It's hard to find a regular bag of chips (crisps). Most of the time, the bag of chips is filled with six or so smaller, individual-size bags. It's really useful when you're researchers taking bag lunches to the British Library every day, like us! We had to wonder why, though, considering it's really wasteful of the plastic. We think it's for portion control. Those sensible Brits! And I have to laugh, because it really does work. The one normal bag of chips we did buy here in London got eaten almost in its entirety (yes, by me) one night where we weren't really hungry and didn't end up making a real dinner. Oops!
Generally in London, you keep to the left side of the hallway, which makes sense because one also drives on the left side of the road. Except for that one Underground station (Green Park) which asks you to keep to the right for no discernible reason. But at the British Library, stairs are a free-for-all, no doubt because the library is full of scholars of different nationalities. This means that no one knows what side of the stairs to use, and it's kind of a mess especially because the stairs have really sharp corners.
I got through lots of books on the tube, 45 to be exact. I ended up loving the commute for that very reason - it was so relaxing to set aside thoughts of research and read fiction instead. I even quickly picked up the skill of reading my kindle one-handed while standing and holding onto a pole with the other hand. And the bizarre fact that the trains are silent - nobody talks to each other! - meant I could read in peace and quiet.
Washcloths. Why don't they use them? When I asked our hostess if she had one, she looked at me strangely, eventually figured out that I was asking for a "flannel," and looked at me strangely again after I bought a pair at the grocery store because I was using one to wash my face at night and apparently that's a weird thing to do. She came home with what was basically a linen handkerchief for me, which made my nightly face-wash feel very posh.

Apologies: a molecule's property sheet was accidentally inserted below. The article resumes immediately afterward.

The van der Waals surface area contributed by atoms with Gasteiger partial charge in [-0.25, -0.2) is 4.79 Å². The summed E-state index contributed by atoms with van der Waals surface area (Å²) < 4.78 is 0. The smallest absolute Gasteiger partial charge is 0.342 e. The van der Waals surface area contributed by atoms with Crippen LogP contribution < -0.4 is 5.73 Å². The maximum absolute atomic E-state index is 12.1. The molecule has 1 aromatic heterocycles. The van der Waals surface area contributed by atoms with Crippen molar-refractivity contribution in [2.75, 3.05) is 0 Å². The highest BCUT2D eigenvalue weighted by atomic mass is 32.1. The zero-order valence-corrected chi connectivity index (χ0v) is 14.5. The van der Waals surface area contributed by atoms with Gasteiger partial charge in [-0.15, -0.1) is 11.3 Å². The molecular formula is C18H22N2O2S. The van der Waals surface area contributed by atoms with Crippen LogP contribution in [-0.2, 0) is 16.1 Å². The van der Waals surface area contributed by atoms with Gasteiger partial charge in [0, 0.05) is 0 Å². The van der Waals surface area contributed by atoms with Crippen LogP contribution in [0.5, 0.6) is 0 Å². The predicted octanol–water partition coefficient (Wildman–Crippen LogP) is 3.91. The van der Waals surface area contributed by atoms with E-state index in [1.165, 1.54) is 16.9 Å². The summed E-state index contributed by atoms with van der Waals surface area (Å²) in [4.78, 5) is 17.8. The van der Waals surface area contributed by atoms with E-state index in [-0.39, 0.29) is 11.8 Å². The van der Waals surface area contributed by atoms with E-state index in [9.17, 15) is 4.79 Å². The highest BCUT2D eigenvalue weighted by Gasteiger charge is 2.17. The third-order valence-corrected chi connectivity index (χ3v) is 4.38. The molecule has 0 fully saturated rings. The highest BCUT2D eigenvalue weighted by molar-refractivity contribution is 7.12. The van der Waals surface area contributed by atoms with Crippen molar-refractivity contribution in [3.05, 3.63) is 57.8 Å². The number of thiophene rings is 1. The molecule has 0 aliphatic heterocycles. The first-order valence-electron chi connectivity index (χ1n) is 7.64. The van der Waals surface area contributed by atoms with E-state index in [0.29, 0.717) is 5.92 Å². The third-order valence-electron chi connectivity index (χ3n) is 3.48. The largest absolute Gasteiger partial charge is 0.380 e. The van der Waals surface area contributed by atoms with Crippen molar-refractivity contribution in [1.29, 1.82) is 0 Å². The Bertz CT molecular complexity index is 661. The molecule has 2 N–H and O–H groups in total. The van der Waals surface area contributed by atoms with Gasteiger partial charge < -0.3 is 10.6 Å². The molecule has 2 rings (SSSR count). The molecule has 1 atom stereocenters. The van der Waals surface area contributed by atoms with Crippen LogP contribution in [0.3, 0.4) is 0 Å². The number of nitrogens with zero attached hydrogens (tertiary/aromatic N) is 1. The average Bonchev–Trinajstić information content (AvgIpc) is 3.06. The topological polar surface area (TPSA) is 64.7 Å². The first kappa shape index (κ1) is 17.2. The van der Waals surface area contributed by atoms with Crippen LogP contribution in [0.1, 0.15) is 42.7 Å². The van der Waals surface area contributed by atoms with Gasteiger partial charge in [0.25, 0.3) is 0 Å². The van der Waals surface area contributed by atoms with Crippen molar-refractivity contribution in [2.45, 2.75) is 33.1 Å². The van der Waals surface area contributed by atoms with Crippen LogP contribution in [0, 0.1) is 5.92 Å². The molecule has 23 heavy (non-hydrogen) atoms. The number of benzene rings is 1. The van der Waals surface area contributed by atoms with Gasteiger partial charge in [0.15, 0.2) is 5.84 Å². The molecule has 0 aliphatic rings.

Radiator in the bathroom? Brilliant idea! The one in our flat doubled as a handy towel rack, and when the flat got cold and the radiator turned on, we had wonderfully warm towels. On the other hand, fewer bathtubs, and there were days when I dearly missed having a bubble bath.
Despite my mother's long-ago warning that Brits don't drink milk and therefore A) don't sell it in large containers and B) don't have refrigerators large enough to hold large containers even if they existed, in fact they do. Whew. I drink a lot of milk out of habit more than anything else these days. It's just a little bit of a hassle to have to carry their large containers (six pints or 3.4 litres, not exactly a gallon, but close, I think) home from the grocery store via the tube.
Peanut butter in England is depressing. It's more like peanut paste: neither sweet nor creamy. One of the first things both of us want to do upon arriving home is eat a spoonful of peanut butter straight from the jar.
Twinings tea, of which I drink a LOT, is very sensibly packaged. Without each tea bag being individually packaged, I contributed far less to landfills. The box of tea bags also made my cupboard smell nice, since the tea was more open to the air. I imagine this makes the tea lose its flavor faster, but since I drink a lot of tea and it's stronger in England anyway, this didn't turn out to be a problem.
Brits call craft beer "real ale," which we quite appreciate because it implies that anything else is "false ale."
Traditional English cider is still, room temperature, and ridiculously alcoholic, which I learned to my detriment one afternoon at the Queen's Head when I eagerly drank a pint without having eaten anything in a while. I ended up with a splitting headache and was no doubt rather silly while we enjoyed a game of cribbage with our drinks. There are so many varieties of cider available at any British pub - I didn't end up having Strongbow once, because there were so many others to try!